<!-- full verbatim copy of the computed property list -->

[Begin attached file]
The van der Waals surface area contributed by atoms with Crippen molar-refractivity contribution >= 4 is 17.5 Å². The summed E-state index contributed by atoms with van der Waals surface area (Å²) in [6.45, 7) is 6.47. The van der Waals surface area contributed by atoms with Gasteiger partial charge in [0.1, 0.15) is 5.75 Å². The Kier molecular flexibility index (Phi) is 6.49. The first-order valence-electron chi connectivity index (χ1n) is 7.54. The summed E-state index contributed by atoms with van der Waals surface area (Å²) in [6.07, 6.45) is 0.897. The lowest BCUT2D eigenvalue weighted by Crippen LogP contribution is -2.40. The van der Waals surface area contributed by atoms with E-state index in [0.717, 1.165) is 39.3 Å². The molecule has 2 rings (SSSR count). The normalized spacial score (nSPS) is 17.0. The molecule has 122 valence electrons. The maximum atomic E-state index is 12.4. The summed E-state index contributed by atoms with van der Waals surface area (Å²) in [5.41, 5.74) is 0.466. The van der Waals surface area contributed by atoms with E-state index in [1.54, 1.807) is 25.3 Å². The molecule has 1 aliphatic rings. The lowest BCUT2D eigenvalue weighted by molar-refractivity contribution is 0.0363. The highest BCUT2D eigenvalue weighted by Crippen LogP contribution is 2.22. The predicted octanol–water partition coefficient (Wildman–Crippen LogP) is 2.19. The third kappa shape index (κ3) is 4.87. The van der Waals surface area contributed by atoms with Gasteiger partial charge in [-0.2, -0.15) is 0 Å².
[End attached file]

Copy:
The van der Waals surface area contributed by atoms with Crippen molar-refractivity contribution >= 4 is 17.5 Å². The summed E-state index contributed by atoms with van der Waals surface area (Å²) in [6.45, 7) is 6.47. The van der Waals surface area contributed by atoms with Gasteiger partial charge in [0.1, 0.15) is 5.75 Å². The Kier molecular flexibility index (Phi) is 6.49. The first-order valence-electron chi connectivity index (χ1n) is 7.54. The summed E-state index contributed by atoms with van der Waals surface area (Å²) in [6.07, 6.45) is 0.897. The lowest BCUT2D eigenvalue weighted by Crippen LogP contribution is -2.40. The van der Waals surface area contributed by atoms with E-state index in [0.717, 1.165) is 39.3 Å². The molecule has 2 rings (SSSR count). The normalized spacial score (nSPS) is 17.0. The molecule has 122 valence electrons. The maximum atomic E-state index is 12.4. The summed E-state index contributed by atoms with van der Waals surface area (Å²) in [5.41, 5.74) is 0.466. The van der Waals surface area contributed by atoms with E-state index in [1.54, 1.807) is 25.3 Å². The molecule has 1 aliphatic rings. The lowest BCUT2D eigenvalue weighted by molar-refractivity contribution is 0.0363. The highest BCUT2D eigenvalue weighted by Crippen LogP contribution is 2.22. The predicted octanol–water partition coefficient (Wildman–Crippen LogP) is 2.19. The third kappa shape index (κ3) is 4.87. The van der Waals surface area contributed by atoms with Gasteiger partial charge in [-0.2, -0.15) is 0 Å².